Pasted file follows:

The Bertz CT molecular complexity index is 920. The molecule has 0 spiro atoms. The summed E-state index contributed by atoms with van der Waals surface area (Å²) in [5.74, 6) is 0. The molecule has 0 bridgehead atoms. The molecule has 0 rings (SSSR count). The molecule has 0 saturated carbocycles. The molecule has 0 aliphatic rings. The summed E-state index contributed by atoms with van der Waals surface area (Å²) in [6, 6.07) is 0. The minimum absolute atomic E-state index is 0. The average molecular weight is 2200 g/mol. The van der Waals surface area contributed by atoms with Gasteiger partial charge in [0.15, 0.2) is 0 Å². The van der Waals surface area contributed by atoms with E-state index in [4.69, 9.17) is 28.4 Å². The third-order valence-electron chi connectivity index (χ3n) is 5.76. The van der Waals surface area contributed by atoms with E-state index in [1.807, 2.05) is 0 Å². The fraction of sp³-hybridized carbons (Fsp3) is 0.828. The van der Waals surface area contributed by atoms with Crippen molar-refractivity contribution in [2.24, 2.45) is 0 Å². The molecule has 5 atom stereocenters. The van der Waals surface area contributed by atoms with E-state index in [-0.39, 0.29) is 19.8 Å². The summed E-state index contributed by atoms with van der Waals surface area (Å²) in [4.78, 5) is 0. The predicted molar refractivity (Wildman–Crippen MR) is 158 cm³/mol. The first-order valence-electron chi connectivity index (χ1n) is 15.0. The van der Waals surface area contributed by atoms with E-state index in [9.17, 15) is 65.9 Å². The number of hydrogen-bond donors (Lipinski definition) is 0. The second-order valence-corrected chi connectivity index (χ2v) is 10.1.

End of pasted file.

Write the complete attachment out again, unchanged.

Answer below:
The Bertz CT molecular complexity index is 920. The molecule has 0 spiro atoms. The summed E-state index contributed by atoms with van der Waals surface area (Å²) in [5.74, 6) is 0. The molecule has 0 bridgehead atoms. The molecule has 0 rings (SSSR count). The molecule has 0 saturated carbocycles. The molecule has 0 aliphatic rings. The summed E-state index contributed by atoms with van der Waals surface area (Å²) in [6, 6.07) is 0. The minimum absolute atomic E-state index is 0. The average molecular weight is 2200 g/mol. The van der Waals surface area contributed by atoms with Gasteiger partial charge in [0.15, 0.2) is 0 Å². The van der Waals surface area contributed by atoms with E-state index in [4.69, 9.17) is 28.4 Å². The third-order valence-electron chi connectivity index (χ3n) is 5.76. The van der Waals surface area contributed by atoms with E-state index in [1.807, 2.05) is 0 Å². The fraction of sp³-hybridized carbons (Fsp3) is 0.828. The van der Waals surface area contributed by atoms with Crippen molar-refractivity contribution in [2.24, 2.45) is 0 Å². The molecule has 5 atom stereocenters. The van der Waals surface area contributed by atoms with E-state index in [-0.39, 0.29) is 19.8 Å². The summed E-state index contributed by atoms with van der Waals surface area (Å²) in [4.78, 5) is 0. The predicted molar refractivity (Wildman–Crippen MR) is 158 cm³/mol. The first-order valence-electron chi connectivity index (χ1n) is 15.0. The van der Waals surface area contributed by atoms with E-state index in [9.17, 15) is 65.9 Å². The number of hydrogen-bond donors (Lipinski definition) is 0. The second-order valence-corrected chi connectivity index (χ2v) is 10.1.